Catholic Social Teaching Link of Religious and Social Dimensions of Life - PowerPoint PPT Presentation

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Catholic Social Teaching Link of Religious and Social Dimensions of Life

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  1. Catholic Social TeachingLink of Religious and Social Dimensions of Life • The “social” - the human construction of the world - is not “secular” in the sense of being outside God’s plan, but is intimately involved with the dynamic of the Reign of God. Therefore faith and justice are necessarily linked together • Matthew 23:23 • Isaiah 42:1-4 • The Church in the Modern World - (Gaudium et Spes (GS) Vatican II 1965) • One Hundred Years - (Centesimus Annus 1991 John Paul II) • Conversion and Society - • Catechism of the Catholic Church (CC 1886-1889) • The political community and the church (CC 2244-2246)

  2. Catholic Social TeachingDignity of the Human Person • Made in the image of God women and men have a preeminent place in the social order. Human Dignity can be recognized and protected only in community with others. The fundamental question to ask about social development is: What is happening to people? • Matthew 6:25-34 • John 13:34-35, Leviticus 19:18 • Peace On Earth (Pacem In Terris 1963 John XXIII) • On Human Work (Laborem Exercens 1981 John Paul II) • Respect for the dignity of persons (CC 1929-1933, 2284-2301, 2407-2418)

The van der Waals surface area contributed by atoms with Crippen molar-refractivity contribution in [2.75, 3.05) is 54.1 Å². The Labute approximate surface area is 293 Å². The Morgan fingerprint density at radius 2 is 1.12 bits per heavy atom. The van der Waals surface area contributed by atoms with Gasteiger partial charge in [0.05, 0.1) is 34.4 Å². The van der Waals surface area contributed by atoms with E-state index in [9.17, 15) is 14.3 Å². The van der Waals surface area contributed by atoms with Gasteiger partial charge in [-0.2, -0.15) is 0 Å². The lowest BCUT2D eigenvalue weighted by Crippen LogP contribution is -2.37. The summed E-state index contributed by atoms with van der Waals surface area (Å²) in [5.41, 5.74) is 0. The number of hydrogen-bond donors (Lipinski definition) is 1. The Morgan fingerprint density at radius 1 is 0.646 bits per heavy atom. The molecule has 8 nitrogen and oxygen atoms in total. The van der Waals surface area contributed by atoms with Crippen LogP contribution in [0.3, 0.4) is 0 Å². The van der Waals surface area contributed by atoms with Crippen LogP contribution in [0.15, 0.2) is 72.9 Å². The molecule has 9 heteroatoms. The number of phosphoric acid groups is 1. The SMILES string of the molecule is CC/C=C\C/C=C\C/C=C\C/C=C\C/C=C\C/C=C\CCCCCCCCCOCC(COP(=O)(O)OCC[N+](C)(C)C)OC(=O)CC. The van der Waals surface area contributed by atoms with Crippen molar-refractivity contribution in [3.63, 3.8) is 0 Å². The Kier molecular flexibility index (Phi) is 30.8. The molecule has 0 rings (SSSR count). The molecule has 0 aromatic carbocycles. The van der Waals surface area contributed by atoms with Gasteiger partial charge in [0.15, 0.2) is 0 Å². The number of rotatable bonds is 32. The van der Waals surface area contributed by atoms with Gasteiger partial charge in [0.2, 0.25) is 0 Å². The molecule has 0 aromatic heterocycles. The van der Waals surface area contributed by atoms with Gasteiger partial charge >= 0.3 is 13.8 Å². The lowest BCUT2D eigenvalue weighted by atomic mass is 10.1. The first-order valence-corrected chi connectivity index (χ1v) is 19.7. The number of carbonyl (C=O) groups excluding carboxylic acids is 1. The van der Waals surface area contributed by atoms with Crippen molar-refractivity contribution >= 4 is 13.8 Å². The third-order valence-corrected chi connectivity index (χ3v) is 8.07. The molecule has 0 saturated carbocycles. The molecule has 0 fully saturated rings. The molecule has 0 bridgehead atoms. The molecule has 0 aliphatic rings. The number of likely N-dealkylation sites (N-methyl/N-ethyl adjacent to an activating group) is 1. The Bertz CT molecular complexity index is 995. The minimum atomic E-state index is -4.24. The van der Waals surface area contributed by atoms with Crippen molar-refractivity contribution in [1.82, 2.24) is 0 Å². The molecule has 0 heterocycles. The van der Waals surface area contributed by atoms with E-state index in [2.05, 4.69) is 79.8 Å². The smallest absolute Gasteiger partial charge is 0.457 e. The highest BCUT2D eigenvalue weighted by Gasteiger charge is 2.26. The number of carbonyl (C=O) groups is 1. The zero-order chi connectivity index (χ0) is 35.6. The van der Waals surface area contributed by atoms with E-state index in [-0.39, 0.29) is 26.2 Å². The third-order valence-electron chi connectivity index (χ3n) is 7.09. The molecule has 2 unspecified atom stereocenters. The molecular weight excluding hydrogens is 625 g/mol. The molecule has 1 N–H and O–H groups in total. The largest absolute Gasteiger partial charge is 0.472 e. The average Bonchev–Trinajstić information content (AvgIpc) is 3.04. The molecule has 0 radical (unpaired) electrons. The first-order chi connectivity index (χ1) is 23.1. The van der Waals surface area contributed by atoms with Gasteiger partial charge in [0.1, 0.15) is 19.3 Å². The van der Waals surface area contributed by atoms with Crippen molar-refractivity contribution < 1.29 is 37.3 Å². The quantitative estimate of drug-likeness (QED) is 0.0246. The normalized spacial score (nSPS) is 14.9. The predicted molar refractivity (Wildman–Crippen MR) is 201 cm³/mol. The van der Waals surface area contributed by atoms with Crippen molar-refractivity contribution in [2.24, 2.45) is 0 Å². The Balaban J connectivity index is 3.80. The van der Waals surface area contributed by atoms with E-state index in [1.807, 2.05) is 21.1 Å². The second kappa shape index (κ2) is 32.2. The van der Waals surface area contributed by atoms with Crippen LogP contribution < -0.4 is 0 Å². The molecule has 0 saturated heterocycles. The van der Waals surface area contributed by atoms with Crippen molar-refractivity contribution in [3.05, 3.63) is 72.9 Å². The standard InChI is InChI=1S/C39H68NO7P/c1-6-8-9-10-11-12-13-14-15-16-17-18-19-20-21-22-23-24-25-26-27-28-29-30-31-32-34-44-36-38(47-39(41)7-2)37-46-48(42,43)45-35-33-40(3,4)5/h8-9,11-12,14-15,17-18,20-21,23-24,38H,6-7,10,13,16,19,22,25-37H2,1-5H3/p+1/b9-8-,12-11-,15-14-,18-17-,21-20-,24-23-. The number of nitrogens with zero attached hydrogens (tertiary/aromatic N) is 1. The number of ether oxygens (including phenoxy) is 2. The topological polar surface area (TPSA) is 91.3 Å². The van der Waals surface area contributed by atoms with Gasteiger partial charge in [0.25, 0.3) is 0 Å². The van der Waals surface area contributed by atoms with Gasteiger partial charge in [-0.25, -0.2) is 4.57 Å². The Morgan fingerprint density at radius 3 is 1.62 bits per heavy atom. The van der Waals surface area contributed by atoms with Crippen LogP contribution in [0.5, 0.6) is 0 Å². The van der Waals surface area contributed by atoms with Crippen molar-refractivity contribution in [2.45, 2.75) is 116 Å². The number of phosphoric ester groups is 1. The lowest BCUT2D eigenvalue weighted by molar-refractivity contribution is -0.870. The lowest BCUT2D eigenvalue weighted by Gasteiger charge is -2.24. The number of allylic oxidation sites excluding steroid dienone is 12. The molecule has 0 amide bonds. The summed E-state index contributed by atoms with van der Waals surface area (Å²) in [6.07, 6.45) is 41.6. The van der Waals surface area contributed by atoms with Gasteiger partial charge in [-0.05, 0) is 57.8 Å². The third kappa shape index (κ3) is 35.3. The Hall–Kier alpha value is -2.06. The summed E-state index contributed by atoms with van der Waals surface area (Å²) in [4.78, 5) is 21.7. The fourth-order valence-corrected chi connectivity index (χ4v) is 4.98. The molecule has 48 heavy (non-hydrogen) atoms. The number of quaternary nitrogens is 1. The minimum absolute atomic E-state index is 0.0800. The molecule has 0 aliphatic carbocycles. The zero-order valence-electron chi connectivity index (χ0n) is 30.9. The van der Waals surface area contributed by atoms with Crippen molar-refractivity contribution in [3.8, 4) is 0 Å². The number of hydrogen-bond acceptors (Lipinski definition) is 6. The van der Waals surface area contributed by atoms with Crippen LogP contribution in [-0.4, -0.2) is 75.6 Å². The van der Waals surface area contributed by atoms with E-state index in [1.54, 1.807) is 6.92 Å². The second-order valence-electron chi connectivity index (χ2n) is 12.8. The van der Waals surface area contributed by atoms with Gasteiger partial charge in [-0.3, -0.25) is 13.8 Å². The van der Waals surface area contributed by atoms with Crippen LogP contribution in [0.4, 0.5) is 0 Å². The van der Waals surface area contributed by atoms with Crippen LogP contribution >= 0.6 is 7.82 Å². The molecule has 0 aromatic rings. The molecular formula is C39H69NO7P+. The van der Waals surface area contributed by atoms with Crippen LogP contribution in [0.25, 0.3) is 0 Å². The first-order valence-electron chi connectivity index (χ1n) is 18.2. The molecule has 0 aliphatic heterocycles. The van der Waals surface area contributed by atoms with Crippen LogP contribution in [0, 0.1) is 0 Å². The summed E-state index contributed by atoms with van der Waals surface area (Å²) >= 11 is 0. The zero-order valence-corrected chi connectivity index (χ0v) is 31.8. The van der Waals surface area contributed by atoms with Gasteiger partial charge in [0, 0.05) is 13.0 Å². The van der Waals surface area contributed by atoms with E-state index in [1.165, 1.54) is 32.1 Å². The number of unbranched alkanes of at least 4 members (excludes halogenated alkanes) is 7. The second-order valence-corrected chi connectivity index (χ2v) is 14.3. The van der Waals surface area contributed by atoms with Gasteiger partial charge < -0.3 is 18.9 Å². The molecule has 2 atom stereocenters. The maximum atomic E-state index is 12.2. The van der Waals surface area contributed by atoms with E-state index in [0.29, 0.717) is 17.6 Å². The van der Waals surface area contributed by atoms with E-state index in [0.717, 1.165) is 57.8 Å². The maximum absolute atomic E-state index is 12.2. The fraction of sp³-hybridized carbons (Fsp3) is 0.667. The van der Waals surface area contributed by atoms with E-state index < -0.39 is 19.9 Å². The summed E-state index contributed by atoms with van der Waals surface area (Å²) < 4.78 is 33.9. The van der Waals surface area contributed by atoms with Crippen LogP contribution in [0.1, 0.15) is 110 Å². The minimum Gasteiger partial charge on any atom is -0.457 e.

3. Catholic Social TeachingPolitical and Economic Rights • All human persons enjoy inalienable rights, which are political-legal (e.g. voting, free speech, migration) and social-economic (e.g. food, shelter, work, education). These are realized in community. Essential for the promotion of justice and solidarity, these rights are to be respected and protected by all the institutions of society. • Acts 4:32-35 • Amos 8:4-7 • Peace on Earth (1963 Pacem in Terris John XXIII) • On the Development of Peoples (Populorum Progressio 1967 Paul VI) • A Catholic Framework for Economic Life (1996 U.S. Bishops) • The political community and the Church (CC 1897-1904, 2235-2246

  4. Catholic Social TeachingPreferential Option for the Poor • A preferential love should be shown to the poor, whose needs and rights are given special attention in God’s eyes. “Poor” is understood to refer to the economically disadvantaged who, as a consequence of their status , suffer oppression and powerlessness. • Luke 6:20-26 • Isaiah 61:1-2 • Christianity and Social Progress (Mater et Magistra 1961 John XXIII) • Call To Action (Octogesima Adveniens 1971 Paul VI) • Jesus and the Poor (CC 544, 1397, 2443-2449, 2544-2547)

  5. Catholic Social TeachingLink of Love and Justice • Love of neighbor is an absolute demand for justice, because charity must manifest itself in actions and structures which respect human dignity, protect human rights, and facilitate human development. To promote justice is to transform structures which block love. • Matthew 25:31-46 • Amos 5:14-15 • Economic Justice for All (1986 U.S. Bishops) • Justice in the World (Justitia in Mundo 1971 Synod of bishops) • Love for the Poor (CC 2443-2449)


  6. Catholic Social TeachingPromotion of the Common Good • The common good is the sum total of all those conditions of social living - economic, political, cultural - which make it possible for women and men readily and fully to achieve the perfection of their humanity. Individual rights are always experienced within the context of promotion of the common good. There is also an international common good. • John 13:1-15 • Isaiah 1:10-28 • Christianity and Social Progress (Mater et Magistra 1961 John XXIII) • Economic Justice for All (1986 U.S. Bishops) • The Common Good (CC 1905-1912)